Tiger Rag looks at the games within Saturday's game with Ole Miss.

Head to Head:

Ole Miss WR vs. LSU FS

Mike Espy vs. Chevis Jackson

Ole Miss wide receiver Mike Espy is one of the few playmakers this Rebel offense possesses. Espy has 40 catches on the season for 415 yards and three touchdowns. His biggest game so far was a 10-catch, 115-yard, one touchdown performance in a 27-10 loss at Tennessee. Chevis Jackson is growing into a solid cornerback for the Tigers and will more than likely become LSU's lockdown corner once Ronnie Prude is gone next season.

Ole Miss OL vs. LSU DT

Tre' Stallings vs. Kyle Williams

Tre' Stallings and the Ole Miss offensive line had better be ready for the fiercest defensive front it will see this season. Kyle Williams and Co. sacked Alabama quarterback Brodie Croyle five times and hurried him seven more. Stallings and his mates had better protect whichever quarterback Ed Orgeron decides to play to have any shot in this game. That still leaves the issue of trying to open up holes for the running game.

Player to Watch:

Ethan Flatt

QB, Junior

6-6, 218

David Lipscomb HS

Nashville, Tenn.

Why it is important to stop him:

In a 27-14 loss to Arkansas last weekend, Ethan Flatt showed even the Rebel offense can be effective. Flatt completed 30 of 37 passes for 309 yards and touchdown and displayed the ability to make plays offensively, something Ole Miss has lacked for some time now.

Who has to stop him?

An equal mix of the LSU secondary against Ole Miss receivers and the Tigers front seven applying plenty of pressure with an array of blitz packages should keep Flatt, Michael Spurlock or whoever running for cover most o the day.

LSU rushing offense vs. Ole Miss rushing defense:

While Ole Miss' offense i9s pretty bad, the Rebel defense is actually one of the better units in the SEC. Ole Miss gives up just 133 yards per game on the ground, 45th nationally. The Tigers' may be without tailback Joseph Addai, who is still slowed by a bum ankle. One might think les Miles might keep Addai out of action preparing for the SEC Title game. It will be one of the rare instances where we call it even.

Advantage: Push

LSU passing offense vs. Ole Miss passing defense:

Ole Miss' rushing defense is good, but against the pass the Rebels are even better. Ole Miss is surrendering a stingy 185 yards per game through the air (19th in the country). However, LSU's JaMarcus Russell carved up Alabama for 229 yards last week, which was the best passing defense in the land. This is easy.

Advantage: LSU

Ole Miss rushing offense vs. LSU rushing defense:

In a word, Ole Miss' offense is bad. The Rebels total a paltry 85 yards per game on the ground, which is rated 111th nationally. Mico McSwain leads the Rebs in rushing offense, but that really isn't saying much. Former quarterback Robert Lane is even seeing time at fullback and H-back. LSU is 15th in the country against the run giving up only 106 yards per contest.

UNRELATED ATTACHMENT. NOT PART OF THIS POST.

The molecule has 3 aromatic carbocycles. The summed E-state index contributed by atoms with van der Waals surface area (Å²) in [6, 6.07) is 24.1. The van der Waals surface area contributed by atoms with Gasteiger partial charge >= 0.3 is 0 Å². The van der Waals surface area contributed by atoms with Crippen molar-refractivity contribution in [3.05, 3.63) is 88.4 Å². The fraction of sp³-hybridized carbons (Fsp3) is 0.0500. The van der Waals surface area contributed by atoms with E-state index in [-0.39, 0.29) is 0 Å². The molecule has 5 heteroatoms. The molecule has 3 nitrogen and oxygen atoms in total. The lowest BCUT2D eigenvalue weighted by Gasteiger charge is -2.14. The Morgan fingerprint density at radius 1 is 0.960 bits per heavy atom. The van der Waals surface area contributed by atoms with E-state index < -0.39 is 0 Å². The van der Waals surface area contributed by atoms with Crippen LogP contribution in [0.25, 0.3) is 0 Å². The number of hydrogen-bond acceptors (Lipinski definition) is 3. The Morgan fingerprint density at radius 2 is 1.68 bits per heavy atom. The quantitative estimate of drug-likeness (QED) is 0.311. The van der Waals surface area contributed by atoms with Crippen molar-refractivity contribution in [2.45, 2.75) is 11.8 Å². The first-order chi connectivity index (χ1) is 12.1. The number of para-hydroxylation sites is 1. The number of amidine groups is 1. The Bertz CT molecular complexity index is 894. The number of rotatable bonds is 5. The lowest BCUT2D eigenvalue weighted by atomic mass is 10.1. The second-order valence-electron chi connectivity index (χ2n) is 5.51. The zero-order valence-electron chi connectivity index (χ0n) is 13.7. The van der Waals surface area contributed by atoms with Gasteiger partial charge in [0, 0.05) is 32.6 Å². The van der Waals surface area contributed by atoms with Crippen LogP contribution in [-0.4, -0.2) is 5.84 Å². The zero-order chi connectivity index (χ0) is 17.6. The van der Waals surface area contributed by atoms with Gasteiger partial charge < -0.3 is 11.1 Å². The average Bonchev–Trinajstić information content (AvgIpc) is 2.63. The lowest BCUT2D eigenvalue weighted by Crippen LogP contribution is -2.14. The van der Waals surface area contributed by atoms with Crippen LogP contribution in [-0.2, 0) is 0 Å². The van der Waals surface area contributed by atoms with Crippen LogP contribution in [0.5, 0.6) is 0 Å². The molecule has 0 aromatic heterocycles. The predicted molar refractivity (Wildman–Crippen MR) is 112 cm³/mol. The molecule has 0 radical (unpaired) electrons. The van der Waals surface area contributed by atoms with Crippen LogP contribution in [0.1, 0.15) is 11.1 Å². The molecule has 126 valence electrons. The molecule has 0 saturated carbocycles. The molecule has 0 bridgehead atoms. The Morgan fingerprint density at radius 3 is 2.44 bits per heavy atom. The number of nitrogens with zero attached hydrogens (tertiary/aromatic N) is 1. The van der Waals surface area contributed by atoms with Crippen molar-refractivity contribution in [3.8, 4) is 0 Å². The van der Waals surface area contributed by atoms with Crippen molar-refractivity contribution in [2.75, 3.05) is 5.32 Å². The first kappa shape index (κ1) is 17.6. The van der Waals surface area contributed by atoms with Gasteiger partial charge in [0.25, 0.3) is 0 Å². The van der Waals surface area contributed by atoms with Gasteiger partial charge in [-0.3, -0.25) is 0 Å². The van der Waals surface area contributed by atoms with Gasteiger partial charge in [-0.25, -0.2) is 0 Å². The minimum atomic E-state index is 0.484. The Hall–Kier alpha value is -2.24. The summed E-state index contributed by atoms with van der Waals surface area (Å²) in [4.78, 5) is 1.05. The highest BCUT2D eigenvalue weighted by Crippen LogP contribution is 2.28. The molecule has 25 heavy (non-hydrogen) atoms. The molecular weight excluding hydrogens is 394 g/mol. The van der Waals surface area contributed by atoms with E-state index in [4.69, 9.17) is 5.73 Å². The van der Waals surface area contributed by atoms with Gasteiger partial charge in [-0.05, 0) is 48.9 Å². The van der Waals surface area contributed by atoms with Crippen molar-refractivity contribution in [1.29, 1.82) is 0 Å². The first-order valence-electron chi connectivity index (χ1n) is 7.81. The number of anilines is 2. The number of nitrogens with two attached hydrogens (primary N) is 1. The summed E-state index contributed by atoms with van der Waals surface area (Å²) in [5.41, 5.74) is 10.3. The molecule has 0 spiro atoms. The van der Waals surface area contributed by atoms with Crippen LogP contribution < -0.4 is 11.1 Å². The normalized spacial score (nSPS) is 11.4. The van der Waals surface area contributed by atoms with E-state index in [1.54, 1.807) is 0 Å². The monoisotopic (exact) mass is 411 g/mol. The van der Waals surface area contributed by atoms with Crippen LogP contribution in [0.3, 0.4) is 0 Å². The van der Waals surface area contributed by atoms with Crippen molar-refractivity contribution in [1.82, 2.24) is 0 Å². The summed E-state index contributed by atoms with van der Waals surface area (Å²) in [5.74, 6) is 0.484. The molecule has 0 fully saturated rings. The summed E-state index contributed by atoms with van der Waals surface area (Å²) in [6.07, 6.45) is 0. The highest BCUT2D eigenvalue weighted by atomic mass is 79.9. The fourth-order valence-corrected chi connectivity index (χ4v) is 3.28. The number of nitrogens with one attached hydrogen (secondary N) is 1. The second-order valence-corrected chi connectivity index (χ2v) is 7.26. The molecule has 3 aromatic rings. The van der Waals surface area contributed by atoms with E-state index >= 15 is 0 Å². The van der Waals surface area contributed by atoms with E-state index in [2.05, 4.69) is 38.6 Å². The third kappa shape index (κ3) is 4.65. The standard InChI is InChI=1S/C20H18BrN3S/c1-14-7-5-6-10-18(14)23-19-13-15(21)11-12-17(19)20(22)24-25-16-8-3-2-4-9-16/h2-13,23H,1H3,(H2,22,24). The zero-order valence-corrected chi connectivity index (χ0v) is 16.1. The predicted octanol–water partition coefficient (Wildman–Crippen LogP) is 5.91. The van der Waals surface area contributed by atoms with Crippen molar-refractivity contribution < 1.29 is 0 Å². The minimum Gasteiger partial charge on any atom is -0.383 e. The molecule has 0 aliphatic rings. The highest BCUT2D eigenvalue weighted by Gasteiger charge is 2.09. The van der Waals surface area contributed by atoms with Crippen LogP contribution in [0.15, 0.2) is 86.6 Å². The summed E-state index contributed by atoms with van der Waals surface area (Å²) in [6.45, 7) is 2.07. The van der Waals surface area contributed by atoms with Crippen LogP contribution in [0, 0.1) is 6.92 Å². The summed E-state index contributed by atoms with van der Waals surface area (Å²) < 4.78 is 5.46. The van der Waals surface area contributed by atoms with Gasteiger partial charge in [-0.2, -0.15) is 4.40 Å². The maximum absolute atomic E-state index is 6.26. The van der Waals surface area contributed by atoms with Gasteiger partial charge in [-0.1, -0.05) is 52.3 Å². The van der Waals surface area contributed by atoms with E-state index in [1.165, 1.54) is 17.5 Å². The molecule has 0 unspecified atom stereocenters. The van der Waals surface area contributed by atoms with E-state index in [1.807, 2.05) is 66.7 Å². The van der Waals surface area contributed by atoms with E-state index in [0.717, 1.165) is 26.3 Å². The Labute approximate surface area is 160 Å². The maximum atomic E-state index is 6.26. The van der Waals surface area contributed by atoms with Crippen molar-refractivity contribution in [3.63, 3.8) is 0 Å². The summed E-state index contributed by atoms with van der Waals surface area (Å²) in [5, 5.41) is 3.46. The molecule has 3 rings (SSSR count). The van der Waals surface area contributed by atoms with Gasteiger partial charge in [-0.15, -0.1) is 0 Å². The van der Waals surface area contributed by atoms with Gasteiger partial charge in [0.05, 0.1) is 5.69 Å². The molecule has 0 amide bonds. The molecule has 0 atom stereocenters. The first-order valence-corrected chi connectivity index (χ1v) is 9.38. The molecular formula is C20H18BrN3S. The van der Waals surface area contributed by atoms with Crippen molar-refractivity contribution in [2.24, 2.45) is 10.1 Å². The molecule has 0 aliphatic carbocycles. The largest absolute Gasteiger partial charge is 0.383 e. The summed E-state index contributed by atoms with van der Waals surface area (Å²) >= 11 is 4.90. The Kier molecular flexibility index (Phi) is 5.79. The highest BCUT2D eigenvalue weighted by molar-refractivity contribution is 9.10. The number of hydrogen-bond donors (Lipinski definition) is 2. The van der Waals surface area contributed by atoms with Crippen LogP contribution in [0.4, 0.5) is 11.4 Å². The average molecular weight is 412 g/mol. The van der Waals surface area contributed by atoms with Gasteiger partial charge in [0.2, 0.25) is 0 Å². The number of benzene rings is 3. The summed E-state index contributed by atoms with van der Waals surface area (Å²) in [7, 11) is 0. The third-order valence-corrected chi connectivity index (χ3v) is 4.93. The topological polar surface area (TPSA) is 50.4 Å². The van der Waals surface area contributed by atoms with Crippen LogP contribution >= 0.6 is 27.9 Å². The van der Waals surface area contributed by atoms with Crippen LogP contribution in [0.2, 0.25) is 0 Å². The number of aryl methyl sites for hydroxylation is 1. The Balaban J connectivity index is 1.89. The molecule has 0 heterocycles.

Advantage: LSU

Ole Miss passing offense vs. LSU passing defense:

With the emergence of Ethan Flatt at quarterback, Ole Miss can throw the ball around a bit. Even with Michael Spurlock under center, the Rebels averaged over 200 yards per game through the air. Flatt had a big day in a loss to Arkansas passing for 309 yards, but LSU is good against the pass, giving up only 188 yards per game. Look for Flatt to spend plenty of time on his back when he is not trotting back and forth to the sideline.

Advantage: LSU

LSU special teams vs. Ole Miss special teams:

While Ole Miss will have its hands full trying to move the ball against LSU's defense or trying to stop the Tigers' offensive attack, the Rebels had better worry about keeping the ball away from Skyler Green. Teams have avoided him most of the season kicking away from him. Now is not the time to get brave.

Advantage: LSU


The Tigers return to the site of one of the most memorable games in SEC history. Two years ago, LSU went to Oxford and defeated the best Ole Miss team in years 17-14 en route to a league and national crown. The Rebels will be pumped to exact revenge. Plus, the LSU-Ole Miss game tends to be a close game, no matter how good or bad a team is. Toss in the fact LSU is coming off a huge, emotional win and the Rebels will be primed for the upset.

Advantage: Ole Miss


Any thought of an upset is crazy talk. This may be the worst Ole Miss team in years. While decent defensively, the Rebels are atrocious on offense and have been beaten by the likes of Vanderbilt, Wyoming and Arkansas. Ole Miss' lone SEC win came against lowly Kentucky and was rather close with the Rebels holding on for a 13-7 victory. LSU will most probably suffer a bit of a letdown after the big win over the Tide, but the Tigers have made a habit of winning ugly.

LSU 28, Ole Miss 9

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